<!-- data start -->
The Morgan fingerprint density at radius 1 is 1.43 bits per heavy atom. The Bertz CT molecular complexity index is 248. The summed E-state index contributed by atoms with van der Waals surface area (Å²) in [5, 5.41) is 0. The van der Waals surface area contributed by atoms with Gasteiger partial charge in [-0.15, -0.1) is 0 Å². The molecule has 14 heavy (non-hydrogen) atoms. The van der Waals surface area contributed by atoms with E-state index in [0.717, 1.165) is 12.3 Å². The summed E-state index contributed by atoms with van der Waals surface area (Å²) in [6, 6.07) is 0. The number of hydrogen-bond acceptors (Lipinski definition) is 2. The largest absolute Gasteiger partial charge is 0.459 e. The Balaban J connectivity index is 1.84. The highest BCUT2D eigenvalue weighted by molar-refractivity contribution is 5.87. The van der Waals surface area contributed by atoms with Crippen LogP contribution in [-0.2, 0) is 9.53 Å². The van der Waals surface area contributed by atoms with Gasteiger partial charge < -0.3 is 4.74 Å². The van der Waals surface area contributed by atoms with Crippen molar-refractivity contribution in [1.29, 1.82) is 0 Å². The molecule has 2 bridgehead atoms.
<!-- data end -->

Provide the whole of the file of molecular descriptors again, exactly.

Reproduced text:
The Morgan fingerprint density at radius 1 is 1.43 bits per heavy atom. The Bertz CT molecular complexity index is 248. The summed E-state index contributed by atoms with van der Waals surface area (Å²) in [5, 5.41) is 0. The van der Waals surface area contributed by atoms with Gasteiger partial charge in [-0.15, -0.1) is 0 Å². The molecule has 14 heavy (non-hydrogen) atoms. The van der Waals surface area contributed by atoms with E-state index in [0.717, 1.165) is 12.3 Å². The summed E-state index contributed by atoms with van der Waals surface area (Å²) in [6, 6.07) is 0. The number of hydrogen-bond acceptors (Lipinski definition) is 2. The largest absolute Gasteiger partial charge is 0.459 e. The Balaban J connectivity index is 1.84. The highest BCUT2D eigenvalue weighted by molar-refractivity contribution is 5.87. The van der Waals surface area contributed by atoms with Crippen LogP contribution in [-0.2, 0) is 9.53 Å². The van der Waals surface area contributed by atoms with Gasteiger partial charge < -0.3 is 4.74 Å². The van der Waals surface area contributed by atoms with Crippen molar-refractivity contribution in [1.29, 1.82) is 0 Å². The molecule has 2 bridgehead atoms.